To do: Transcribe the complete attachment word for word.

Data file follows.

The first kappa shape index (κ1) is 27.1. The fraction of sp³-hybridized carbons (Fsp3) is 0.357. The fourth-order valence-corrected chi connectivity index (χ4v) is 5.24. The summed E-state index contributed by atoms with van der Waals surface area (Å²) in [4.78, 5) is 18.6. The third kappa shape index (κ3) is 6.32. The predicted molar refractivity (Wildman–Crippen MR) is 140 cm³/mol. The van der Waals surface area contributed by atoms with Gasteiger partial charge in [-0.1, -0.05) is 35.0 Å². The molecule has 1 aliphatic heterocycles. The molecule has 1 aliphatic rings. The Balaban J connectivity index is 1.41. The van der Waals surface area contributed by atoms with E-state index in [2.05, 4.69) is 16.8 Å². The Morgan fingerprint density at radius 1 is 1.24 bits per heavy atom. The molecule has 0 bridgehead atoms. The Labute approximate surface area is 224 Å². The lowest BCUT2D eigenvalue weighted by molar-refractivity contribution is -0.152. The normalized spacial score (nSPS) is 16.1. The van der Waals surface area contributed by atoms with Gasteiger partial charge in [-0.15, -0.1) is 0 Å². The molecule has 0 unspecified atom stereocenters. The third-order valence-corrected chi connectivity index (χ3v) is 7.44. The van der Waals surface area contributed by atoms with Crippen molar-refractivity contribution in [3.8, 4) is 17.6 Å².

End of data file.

The first kappa shape index (κ1) is 27.1. The fraction of sp³-hybridized carbons (Fsp3) is 0.357. The fourth-order valence-corrected chi connectivity index (χ4v) is 5.24. The summed E-state index contributed by atoms with van der Waals surface area (Å²) in [4.78, 5) is 18.6. The third kappa shape index (κ3) is 6.32. The predicted molar refractivity (Wildman–Crippen MR) is 140 cm³/mol. The van der Waals surface area contributed by atoms with Gasteiger partial charge in [-0.1, -0.05) is 35.0 Å². The molecule has 1 aliphatic heterocycles. The molecule has 1 aliphatic rings. The Balaban J connectivity index is 1.41. The van der Waals surface area contributed by atoms with E-state index in [2.05, 4.69) is 16.8 Å². The Morgan fingerprint density at radius 1 is 1.24 bits per heavy atom. The molecule has 0 bridgehead atoms. The Labute approximate surface area is 224 Å². The lowest BCUT2D eigenvalue weighted by molar-refractivity contribution is -0.152. The normalized spacial score (nSPS) is 16.1. The van der Waals surface area contributed by atoms with Gasteiger partial charge in [-0.15, -0.1) is 0 Å². The molecule has 0 unspecified atom stereocenters. The third-order valence-corrected chi connectivity index (χ3v) is 7.44. The van der Waals surface area contributed by atoms with Crippen molar-refractivity contribution in [3.8, 4) is 17.6 Å².